A look at some key figures relating to uprising that led to the ouster and the October 20 killing of Libyan leader Moammar Gadhafi and the challenges that Libya faces as it transitions to a new government:
42: Rough number of years that Gadhafi ruled Libya, starting with a coup d'état in September 1969.
69: Gadhafi’s age at his death.
3: Days after the fall of Egyptian President Hosni Mubarak that calls went out on Facebook for peaceful demonstrations in Libya against Gadhafi.
33: Days after those calls that a coalition of nations including the United States began enforcing a no-fly zone over Libya – an operation, later led by NATO, that was authorized by a U.N. Security Council resolution to protect civilians. The air and missile campaign helped halt an advance by pro-Gadhafi forces on the rebel stronghold of Benghazi.
159: Days between the calls for protests (February 11) and Libyan rebel forces entering Tripoli (August 21).
219: Days between the calls for protests and Gadhafi’s death after his capture by revolutionary forces near his hometown of Sirte (October 20).
3: Number of Gadhafi’s sons reported to have been killed since Libya’s civil war began in February.
8: Number of Gadhafi’s biological sons and daughters.
350,000: Estimated number of barrels of oil per day that Libya is producing, up from zero at one point during the uprising that began in February.
$80 million: Rough amount per day that Libya could earn, at current oil prices, should it double its output to 700,000 barrels per day, which analysts say could be done fairly quickly. Analysts say National Transitional Council has an opportunity to bolster its legitimacy by using oil revenue to improve services, such as water and power, to the populace.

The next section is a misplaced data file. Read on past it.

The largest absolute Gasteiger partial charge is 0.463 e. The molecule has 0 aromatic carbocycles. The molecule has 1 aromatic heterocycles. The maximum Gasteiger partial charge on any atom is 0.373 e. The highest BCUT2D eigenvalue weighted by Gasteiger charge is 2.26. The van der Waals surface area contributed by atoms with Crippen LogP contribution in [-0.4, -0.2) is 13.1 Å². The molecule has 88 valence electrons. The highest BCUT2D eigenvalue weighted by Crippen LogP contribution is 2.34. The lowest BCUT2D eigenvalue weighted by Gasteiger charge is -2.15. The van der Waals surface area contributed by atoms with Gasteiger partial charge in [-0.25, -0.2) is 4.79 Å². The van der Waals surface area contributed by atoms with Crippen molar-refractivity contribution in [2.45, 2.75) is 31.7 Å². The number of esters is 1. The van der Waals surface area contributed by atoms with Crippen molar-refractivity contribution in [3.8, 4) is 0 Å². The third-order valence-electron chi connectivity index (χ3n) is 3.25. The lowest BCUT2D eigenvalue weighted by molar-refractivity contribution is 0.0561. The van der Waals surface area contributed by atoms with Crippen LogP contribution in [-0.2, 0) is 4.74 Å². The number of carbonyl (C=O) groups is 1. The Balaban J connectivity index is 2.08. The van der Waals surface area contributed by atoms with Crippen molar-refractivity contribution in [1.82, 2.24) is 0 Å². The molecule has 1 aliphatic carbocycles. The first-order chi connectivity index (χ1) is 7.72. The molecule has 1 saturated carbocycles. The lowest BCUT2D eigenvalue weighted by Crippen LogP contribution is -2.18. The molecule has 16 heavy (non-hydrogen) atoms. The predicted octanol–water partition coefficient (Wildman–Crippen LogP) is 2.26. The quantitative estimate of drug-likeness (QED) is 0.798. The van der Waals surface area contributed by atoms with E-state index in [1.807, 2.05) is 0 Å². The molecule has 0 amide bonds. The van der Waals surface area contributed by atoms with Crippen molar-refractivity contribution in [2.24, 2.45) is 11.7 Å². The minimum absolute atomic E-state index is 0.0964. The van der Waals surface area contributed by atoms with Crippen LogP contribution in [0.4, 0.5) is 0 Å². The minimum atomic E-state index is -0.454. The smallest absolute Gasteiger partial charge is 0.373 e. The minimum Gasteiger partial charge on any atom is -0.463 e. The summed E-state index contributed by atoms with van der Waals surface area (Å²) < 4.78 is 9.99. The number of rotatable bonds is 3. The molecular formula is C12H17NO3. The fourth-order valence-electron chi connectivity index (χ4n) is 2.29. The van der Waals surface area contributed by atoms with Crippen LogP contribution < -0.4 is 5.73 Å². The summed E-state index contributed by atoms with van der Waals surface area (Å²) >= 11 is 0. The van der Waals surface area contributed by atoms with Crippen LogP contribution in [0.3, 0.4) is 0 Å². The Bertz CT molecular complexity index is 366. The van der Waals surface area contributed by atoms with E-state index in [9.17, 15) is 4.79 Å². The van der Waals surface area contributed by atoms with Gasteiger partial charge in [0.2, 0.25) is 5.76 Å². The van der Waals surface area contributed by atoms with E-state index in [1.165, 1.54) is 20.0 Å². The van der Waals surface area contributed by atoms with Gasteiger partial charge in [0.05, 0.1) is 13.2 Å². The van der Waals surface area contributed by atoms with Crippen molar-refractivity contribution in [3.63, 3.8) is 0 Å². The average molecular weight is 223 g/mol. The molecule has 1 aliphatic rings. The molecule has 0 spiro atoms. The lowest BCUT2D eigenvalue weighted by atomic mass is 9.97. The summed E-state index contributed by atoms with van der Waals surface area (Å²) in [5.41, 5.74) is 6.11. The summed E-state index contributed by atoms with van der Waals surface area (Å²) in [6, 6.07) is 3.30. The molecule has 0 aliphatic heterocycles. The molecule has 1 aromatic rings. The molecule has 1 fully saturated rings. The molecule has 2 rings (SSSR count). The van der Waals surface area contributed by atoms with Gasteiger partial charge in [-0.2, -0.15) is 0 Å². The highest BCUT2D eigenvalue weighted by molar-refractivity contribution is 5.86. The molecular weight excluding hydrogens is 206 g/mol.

1.6 million to 1.8 million: estimated number of barrels of oil per day that Libya was producing before the civil war. This could net hundreds of millions of dollars a day.
1.704 million: Estimated amount of barrels the United States exported daily in 2008.
2%: Portion of global daily oil production that Libya’s pre-war production represented.
12, or slightly more: Number of months Libya’s transitional government believes it will take to resume full oil-production capacity.
36: Number of months that energy research firm Wood Mackenzie believes it will take Libya to reach full oil-production capacity, in part because of repairs needed to damaged oil fields and the lack of maintenance on the country’s undamaged oil infrastructure.
25%: Percentage of Libya's GDP earned from the oil sector.
$150 billion: Estimated value, according to analysts, of frozen assets that had been available to the Gadhafi regime around the world. The Libyan leadership is lobbying for the money’s release. Those assets range from real estate to stakes in the Italian bank UniCredit; the British publisher Pearson, which owns the Financial Times; and Italian soccer club Juventus.
$37 billion: Amount that the United States has frozen since Libya's civil war began.
$1.5 billion: Amount in Libyan assets that the United States agreed in September to release as humanitarian aid to the National Transitional Council, which was recognized as the new government of Libya in July.
$700 million: Amount that the United States has distributed, according to the U.S. Treasury Department.
$1.3 billion: Cost to the United States, as of September 30, of its role in helping end the Gadhafi regime, including participation the in NATO air campaign over Libya, according to Pentagon and State Department officials.